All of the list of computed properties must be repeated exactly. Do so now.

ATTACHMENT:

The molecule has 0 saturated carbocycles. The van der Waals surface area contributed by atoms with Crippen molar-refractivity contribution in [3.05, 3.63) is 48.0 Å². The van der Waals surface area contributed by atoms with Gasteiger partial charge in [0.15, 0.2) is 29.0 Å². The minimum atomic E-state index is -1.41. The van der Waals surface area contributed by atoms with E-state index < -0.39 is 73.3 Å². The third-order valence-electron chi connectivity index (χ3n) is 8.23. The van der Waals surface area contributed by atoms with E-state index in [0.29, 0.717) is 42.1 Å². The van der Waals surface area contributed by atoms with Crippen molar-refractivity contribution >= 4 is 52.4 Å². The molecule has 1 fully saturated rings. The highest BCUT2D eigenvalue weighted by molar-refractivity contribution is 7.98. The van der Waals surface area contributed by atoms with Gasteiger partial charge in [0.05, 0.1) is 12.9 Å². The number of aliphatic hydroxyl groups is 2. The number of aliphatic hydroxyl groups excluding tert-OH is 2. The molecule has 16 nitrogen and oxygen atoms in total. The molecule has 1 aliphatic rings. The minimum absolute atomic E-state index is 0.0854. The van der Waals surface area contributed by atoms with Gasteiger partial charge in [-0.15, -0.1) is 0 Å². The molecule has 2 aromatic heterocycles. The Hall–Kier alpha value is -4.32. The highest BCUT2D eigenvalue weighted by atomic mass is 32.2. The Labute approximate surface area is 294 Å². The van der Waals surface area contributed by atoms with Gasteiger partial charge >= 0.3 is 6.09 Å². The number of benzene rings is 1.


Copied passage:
The molecule has 0 saturated carbocycles. The van der Waals surface area contributed by atoms with Crippen molar-refractivity contribution in [3.05, 3.63) is 48.0 Å². The van der Waals surface area contributed by atoms with Gasteiger partial charge in [0.15, 0.2) is 29.0 Å². The minimum atomic E-state index is -1.41. The van der Waals surface area contributed by atoms with E-state index < -0.39 is 73.3 Å². The third-order valence-electron chi connectivity index (χ3n) is 8.23. The van der Waals surface area contributed by atoms with E-state index in [0.29, 0.717) is 42.1 Å². The van der Waals surface area contributed by atoms with Crippen molar-refractivity contribution >= 4 is 52.4 Å². The molecule has 1 fully saturated rings. The highest BCUT2D eigenvalue weighted by molar-refractivity contribution is 7.98. The van der Waals surface area contributed by atoms with Gasteiger partial charge in [0.05, 0.1) is 12.9 Å². The number of aliphatic hydroxyl groups is 2. The number of aliphatic hydroxyl groups excluding tert-OH is 2. The molecule has 16 nitrogen and oxygen atoms in total. The molecule has 1 aliphatic rings. The minimum absolute atomic E-state index is 0.0854. The van der Waals surface area contributed by atoms with Gasteiger partial charge in [-0.15, -0.1) is 0 Å². The molecule has 2 aromatic heterocycles. The Hall–Kier alpha value is -4.32. The highest BCUT2D eigenvalue weighted by atomic mass is 32.2. The Labute approximate surface area is 294 Å². The van der Waals surface area contributed by atoms with Gasteiger partial charge >= 0.3 is 6.09 Å². The number of benzene rings is 1.